Dining à Deux

Lobster pot au feu at Millesime.Photo: Melissa Hom

Chef Mehdi Brunet-Benkritly hails from pig-sperimental Quebec eatery Au Pied du Cochon, and his roots shine through in this pork chop for two. A novel-thick slab of Niman Ranch Berkshire pork is roasted and served with a pig’s foot, cabbage, and meatball ragu, with pickled vegetable and potato-scallion pancakes on the side; $58.

You’ll have to get close to share Flex Mussels’ oyster potpie for two, a steamy tureen packed full of Watchill mollusks, potatoes, mushrooms, kale, and lots of butter and crème fraîche. If you happen to fall more in love with the creamy, briny stew than with your date, it’s also available for one; $32 for a potpie for two.

French food remains divinely romantic, so put yourself in chef Eric Ripert’s hands with this red snapper meant for a pair. The fish is encased in a rosemary-and-thyme crust, then roasted, to give the flesh that perfectly soft, melting texture. The fish is included in a prix fixe that’s $112 per person; 24 hours advance notice required.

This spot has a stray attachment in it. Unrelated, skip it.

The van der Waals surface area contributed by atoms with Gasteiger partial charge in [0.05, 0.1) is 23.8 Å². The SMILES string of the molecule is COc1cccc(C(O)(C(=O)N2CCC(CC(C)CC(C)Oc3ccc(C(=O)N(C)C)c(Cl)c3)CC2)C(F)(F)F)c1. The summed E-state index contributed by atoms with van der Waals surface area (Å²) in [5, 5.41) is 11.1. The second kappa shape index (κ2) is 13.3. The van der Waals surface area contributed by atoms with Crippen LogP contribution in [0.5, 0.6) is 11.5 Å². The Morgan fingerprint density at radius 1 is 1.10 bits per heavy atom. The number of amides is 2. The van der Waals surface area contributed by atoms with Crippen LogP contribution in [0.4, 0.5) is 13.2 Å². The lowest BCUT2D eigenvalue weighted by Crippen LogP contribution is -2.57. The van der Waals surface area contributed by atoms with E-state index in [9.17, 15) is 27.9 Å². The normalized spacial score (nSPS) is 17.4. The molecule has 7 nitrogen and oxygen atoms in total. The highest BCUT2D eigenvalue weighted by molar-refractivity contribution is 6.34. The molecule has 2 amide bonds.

In this spin on a typical beef pot au feu, chef Laurent Manrique takes a two-pound crustacean and immerses it with vegetables and creamy scallop sausage in a lobster broth. A side of tomatoey choron sauce brightens the dish, and pickled sea beans cleanse the palate—you know, for all that smooching you’re going to do later; $48.

This particular rib eye is not designated a deux, but its comically Flinstones-esque dimensions suggest it’s either for sharing or wolfing down competitively. Opt for the former and it’s a relative steal: 24 ounces of Piedmontese beef (butchered in house), served with fingerling potatoes and arugula salad for $45.

The staunchly Brooklyn set will find a giganto steak at the Bushwick haunt, though call ahead as it’s only available a few nights a week. The pan-seared “steak for two” is essentially a whole meal, with fingerling potatoes, market greens, and bone marrow on the side; $84.

Dining à Deux